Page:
When the words The 1975 were projected in blue light, sound-tracked by Echo and the Bunnymen’s ‘The Killing Moon’, a cheer rocked the AO Arena. The crowd waited with bated breath for the show to start. Questions, which would in any other context be insane, such as “would Matty Healy eat raw meat?” were on everyone’s lips.
To give some context to that, if you don’t know, Matty Healy’s antics have been all over every social media platform and have drawn a lot of attention to The 1975’s current tour. This, however, is perhaps the wrong thing for social media to be focusing on. The show that followed proved that the true highlight of The 1975’s At Their Very Best tour is that the band, more than ever, deliver pure pop euphoria at its finest (with lots of viral antics along the way).
The band came onto stage with their latest eponymous album opener, with Matty Healy’s frantic piano playing imbuing the start of the show with a sense of urgency that rippled across the crowd. It was an arresting opening. The band then began to perform their newest hits, such as ‘Looking for Somebody to Love’ and ‘Part of the Band’, with the audience shouting along to every word, hooked on the spectacle beginning to unfold before them.
Throughout this, Healy danced through the stage’s mid-century house set design. The house was a key part of the band’s performance as Healy moved from the piano to the house’s chairs and, later, onto the house’s roof where he sang ‘I Like America and America Likes Me’, his voice soaked in autotune as he cried out to the crowd.
The show had an emphasis on the idea of performance. This flair for the dramatic was a key part of the show, lending itself to moments such as, to the audience’s delight, Carly Holt Hann (the female singer on the band’s hit ‘About You’ and wife of the band’s lead guitarist Adam Hann) appearing to sing her part. Healy and the band’s desire to surprise didn’t end here, though, as Healy performed press-ups in front of images of controversial political figures such as Rishi Sunak, Vladimir Putin, and Andrew Tate, before climbing into a TV.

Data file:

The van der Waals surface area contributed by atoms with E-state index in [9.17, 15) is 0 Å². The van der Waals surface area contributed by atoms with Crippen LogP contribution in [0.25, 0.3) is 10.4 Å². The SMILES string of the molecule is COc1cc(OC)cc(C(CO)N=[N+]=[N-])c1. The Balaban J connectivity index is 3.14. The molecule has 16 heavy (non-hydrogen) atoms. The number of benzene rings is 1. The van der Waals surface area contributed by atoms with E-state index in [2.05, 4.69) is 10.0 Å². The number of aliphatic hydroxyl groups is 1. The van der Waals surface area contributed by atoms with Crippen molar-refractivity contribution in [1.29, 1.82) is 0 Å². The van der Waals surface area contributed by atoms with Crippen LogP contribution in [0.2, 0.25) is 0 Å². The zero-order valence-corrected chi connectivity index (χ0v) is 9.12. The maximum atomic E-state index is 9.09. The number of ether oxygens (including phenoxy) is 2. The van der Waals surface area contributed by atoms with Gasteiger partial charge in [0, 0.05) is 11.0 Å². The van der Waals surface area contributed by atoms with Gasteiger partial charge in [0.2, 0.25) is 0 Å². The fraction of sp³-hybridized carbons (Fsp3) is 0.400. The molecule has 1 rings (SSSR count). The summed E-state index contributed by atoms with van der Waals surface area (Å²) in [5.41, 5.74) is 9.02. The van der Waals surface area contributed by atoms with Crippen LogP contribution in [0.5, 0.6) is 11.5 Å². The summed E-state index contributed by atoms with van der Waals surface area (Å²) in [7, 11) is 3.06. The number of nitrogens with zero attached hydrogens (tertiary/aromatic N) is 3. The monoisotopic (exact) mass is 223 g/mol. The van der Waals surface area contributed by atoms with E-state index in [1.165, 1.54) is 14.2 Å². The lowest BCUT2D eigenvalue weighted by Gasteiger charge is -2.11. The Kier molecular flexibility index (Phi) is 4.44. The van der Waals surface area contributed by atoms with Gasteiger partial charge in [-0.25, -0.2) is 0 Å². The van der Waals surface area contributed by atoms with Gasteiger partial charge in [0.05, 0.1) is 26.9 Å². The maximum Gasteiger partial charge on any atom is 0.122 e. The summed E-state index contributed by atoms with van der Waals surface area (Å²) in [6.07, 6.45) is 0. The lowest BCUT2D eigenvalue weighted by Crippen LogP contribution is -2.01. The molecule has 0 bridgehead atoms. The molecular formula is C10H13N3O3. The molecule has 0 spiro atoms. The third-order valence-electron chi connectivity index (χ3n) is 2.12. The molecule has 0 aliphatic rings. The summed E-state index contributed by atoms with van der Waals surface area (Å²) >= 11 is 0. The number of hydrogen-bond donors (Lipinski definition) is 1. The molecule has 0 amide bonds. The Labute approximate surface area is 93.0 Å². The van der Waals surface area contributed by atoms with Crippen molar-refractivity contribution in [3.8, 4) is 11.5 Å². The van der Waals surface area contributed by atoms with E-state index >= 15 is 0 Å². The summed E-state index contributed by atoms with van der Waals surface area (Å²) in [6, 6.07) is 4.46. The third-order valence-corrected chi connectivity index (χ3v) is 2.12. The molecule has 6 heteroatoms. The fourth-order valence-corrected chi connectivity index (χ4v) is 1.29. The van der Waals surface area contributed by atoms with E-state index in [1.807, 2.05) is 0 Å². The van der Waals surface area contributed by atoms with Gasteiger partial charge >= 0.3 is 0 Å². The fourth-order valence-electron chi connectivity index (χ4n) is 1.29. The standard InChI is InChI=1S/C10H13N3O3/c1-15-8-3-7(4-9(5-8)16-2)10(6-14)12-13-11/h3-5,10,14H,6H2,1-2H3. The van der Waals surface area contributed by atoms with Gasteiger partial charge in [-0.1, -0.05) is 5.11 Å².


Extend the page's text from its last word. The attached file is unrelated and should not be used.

Seconds after this, Charli XCX rocketed onto stage with her hit ‘Vroom Vroom’. Arriving with a scream, her appearance raised the mood from the political darkness the band alluded to with the press-up performance. In bringing Charli XCX onto the stage, the band showed a dual awareness of the deep political issues in today’s world, which they sought to remind the audience of, but also of the need, in the midst of all of that chaos, for pure pop fun.
The show was filled, of course, with many humorous moments that will surely be flooding social media soon. The best of these moments was involving, of all things, a Greggs sausage roll, after one hurtled towards Healy from the crowd. Wasting no time, and with a quick “thank you, mate”, Healy tucked into the sausage roll, something he’d immediately come to regret as he realised his quip of “you haven’t pissed on it, have you?” might have been more true than he thought.
That impulsivity, he admitted, had led him to sip Lemsip towards the show’s start, as he joked that his infamous sucking of a fan’s thumb had given him a cold. Healy’s a natural showman, towing the line between satire, genuine oddity, and performance like no other. When appearing to be entirely in his own world, he lets his fans know he’s in on the joke, such as when he referenced the viral video of him singing an autotuned “don’t throw menthols on this stage”, during a performance of ‘TOOTIMETOOTIMETOOTIME’.
The band, with a joyful shout of ‘the show’s only just getting started’, flew into their classics, with ‘If You’re Too Shy, Let Me Know’, ‘It’s Not Living, If It’s Not With You’, and ‘Somebody Else’. The response to these fan favourites was deafening, as the crowd faithfully recalled every word to these songs, shouting particularly loudly to the anthemic ‘If You’re Too Shy, Let Me Know’.
Hit after hit went by with an unrelenting energy that one couldn’t help but get caught up in, which culminated in the entire arena jumping to ‘The Sound’. The show, later, progressed into reviving deep cuts, such as ‘Fallingforyou’ and ‘Menswear’, before finally coming to a close when Matty Healy climbed the power mast on stage and cut the power in a dramatic finish.
To summarise The 1975’s show in a phrase, just look to the tour’s name: it’s The 1975, At Their Very Best. The show was a testament to the qualities that make the band so enduring: their mix of the political with their indie pop sensibilities, Healy’s flair for the dramatic and an ability to put on a show-stopping performance. If you can, head to the nearest venue that The 1975 are playing near you for a performance you won’t forget.
You can stream their latest album Being Funny In A Foreign Language here: